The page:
Donald McGavran challenged the missions community sixty years ago to use the natural social bridges of a community, rather than create new ones, to see the gospel spread. This paper builds on this concept by applying social plausibility theory, as articulated by Peter Berger and Thomas Tuckman, to three case studies of church planting efforts among Muslims. The paper indicates, in keeping with McGavran, that missionaries may still construct “sociological mission stations” if they do not intentionally present the gospel to families and social networks instead of individuals.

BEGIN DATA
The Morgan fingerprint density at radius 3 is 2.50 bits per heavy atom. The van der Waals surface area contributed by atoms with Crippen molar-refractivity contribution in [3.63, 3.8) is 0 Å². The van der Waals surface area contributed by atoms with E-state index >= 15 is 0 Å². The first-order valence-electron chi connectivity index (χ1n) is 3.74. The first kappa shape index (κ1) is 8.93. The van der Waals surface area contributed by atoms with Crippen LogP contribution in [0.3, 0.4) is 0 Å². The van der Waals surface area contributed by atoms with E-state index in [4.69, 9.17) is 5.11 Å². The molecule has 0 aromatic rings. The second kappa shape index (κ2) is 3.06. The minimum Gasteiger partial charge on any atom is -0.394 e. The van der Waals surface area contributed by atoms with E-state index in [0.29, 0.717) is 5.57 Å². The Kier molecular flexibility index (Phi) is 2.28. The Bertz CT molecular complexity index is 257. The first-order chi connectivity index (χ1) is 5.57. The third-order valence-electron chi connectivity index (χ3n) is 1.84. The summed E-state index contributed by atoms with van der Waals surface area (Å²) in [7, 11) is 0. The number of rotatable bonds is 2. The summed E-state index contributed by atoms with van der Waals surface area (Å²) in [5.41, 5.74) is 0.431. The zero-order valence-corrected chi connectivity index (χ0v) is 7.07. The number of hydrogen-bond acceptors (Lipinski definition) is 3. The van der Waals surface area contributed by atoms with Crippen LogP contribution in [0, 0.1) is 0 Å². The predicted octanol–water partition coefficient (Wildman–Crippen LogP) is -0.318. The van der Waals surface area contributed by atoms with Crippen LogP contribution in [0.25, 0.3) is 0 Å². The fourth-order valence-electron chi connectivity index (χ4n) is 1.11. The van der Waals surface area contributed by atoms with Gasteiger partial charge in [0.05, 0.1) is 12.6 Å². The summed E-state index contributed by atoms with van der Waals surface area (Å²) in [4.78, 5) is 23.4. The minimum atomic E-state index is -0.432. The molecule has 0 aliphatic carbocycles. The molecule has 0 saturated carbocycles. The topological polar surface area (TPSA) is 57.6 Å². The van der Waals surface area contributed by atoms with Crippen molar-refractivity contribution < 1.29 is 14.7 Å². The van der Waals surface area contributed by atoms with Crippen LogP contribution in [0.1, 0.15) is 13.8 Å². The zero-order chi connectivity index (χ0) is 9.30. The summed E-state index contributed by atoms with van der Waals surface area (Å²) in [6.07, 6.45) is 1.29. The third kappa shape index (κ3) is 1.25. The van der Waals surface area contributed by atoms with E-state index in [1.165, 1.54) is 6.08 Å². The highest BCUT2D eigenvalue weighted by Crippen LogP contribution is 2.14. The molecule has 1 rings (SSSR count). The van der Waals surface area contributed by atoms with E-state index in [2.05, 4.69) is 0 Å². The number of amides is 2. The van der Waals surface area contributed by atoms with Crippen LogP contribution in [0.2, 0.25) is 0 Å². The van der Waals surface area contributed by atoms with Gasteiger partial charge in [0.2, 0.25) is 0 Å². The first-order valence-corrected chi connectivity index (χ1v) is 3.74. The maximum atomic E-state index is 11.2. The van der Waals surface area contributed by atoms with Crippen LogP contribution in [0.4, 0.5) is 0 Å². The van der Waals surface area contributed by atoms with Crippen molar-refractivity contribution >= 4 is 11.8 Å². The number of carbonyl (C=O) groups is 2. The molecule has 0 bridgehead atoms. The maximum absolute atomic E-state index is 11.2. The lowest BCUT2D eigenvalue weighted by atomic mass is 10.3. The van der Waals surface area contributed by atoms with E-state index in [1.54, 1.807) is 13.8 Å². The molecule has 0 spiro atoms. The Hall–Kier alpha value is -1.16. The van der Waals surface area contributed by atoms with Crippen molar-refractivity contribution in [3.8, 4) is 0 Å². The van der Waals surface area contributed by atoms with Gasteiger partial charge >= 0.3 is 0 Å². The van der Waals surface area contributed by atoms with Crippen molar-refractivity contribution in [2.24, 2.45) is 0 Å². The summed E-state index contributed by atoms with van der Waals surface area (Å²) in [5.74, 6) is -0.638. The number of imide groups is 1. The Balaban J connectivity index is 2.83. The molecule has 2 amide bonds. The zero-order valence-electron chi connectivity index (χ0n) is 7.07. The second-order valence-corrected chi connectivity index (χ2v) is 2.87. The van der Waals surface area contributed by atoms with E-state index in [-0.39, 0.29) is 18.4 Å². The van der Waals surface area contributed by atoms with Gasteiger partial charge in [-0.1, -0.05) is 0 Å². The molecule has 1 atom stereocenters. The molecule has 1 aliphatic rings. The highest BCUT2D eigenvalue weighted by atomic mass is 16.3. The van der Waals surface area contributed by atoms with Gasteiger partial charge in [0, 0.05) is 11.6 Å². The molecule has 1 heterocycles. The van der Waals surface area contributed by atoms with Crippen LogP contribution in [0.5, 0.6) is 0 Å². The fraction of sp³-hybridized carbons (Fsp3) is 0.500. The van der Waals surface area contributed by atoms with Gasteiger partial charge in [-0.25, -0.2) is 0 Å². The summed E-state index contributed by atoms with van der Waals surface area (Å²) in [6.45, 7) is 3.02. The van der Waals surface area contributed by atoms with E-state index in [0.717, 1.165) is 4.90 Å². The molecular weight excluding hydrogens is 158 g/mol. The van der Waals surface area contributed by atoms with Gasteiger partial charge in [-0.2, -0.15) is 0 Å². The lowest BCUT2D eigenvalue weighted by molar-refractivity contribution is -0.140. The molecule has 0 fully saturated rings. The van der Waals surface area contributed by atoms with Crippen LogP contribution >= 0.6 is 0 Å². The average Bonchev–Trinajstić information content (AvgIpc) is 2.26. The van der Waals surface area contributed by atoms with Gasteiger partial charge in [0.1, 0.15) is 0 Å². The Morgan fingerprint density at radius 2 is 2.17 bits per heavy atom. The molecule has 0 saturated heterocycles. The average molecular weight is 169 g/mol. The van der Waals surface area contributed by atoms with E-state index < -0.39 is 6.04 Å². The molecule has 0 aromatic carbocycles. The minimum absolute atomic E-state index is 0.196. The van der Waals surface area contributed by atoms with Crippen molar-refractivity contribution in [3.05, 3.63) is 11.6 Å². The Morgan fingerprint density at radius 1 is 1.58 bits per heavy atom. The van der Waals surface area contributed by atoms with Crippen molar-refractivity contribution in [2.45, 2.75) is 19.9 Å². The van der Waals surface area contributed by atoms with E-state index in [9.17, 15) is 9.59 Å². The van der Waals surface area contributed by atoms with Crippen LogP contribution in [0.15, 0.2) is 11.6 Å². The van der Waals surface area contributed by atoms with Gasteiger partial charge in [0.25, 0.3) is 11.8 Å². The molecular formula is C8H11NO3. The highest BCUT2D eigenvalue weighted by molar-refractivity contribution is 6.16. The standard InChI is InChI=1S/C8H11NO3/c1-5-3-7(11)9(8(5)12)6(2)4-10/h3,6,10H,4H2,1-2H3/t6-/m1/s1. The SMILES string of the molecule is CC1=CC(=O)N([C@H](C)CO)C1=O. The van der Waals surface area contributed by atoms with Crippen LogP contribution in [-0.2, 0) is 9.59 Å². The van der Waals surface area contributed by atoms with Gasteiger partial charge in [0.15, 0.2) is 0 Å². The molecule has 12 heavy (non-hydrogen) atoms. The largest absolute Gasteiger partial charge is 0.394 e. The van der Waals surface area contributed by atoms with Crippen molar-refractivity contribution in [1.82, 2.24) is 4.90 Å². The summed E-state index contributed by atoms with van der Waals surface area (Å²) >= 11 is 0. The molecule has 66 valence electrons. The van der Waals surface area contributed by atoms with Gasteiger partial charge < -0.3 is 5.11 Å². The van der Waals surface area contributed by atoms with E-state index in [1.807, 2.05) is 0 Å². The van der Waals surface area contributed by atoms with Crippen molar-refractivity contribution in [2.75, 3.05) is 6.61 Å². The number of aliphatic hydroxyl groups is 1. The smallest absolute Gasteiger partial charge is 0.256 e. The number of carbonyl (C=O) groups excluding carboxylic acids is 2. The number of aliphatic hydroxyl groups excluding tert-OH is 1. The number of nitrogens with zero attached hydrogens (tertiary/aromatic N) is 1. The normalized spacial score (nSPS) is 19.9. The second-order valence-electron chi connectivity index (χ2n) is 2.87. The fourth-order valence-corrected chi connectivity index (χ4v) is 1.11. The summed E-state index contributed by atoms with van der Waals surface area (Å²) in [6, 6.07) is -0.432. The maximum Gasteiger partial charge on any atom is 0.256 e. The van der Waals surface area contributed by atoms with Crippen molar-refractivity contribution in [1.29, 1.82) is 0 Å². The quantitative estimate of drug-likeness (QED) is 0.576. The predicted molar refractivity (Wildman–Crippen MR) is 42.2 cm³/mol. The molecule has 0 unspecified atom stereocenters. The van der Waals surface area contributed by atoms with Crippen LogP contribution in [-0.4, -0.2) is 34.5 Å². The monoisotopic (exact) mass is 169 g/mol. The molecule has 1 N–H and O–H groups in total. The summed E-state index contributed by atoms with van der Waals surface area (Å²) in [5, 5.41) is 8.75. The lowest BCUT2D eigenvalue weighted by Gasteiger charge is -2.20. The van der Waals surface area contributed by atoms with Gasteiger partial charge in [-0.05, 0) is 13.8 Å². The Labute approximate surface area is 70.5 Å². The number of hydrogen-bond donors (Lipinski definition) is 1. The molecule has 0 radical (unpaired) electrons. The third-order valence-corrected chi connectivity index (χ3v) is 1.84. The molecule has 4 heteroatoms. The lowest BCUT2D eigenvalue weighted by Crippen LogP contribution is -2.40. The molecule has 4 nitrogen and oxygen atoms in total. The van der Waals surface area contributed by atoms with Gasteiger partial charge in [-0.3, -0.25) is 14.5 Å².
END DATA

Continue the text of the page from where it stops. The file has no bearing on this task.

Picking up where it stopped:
Williams, J. S. (2016). Whose Story to Join? The Problem of Social Plausibility, Social Missions Stations, and Their Relationship to Church Planting Movements. Great Commission Research Journal, 7(2), 81-97. Retrieved from https://place.asburyseminary.edu/gcrj/vol7/iss2/7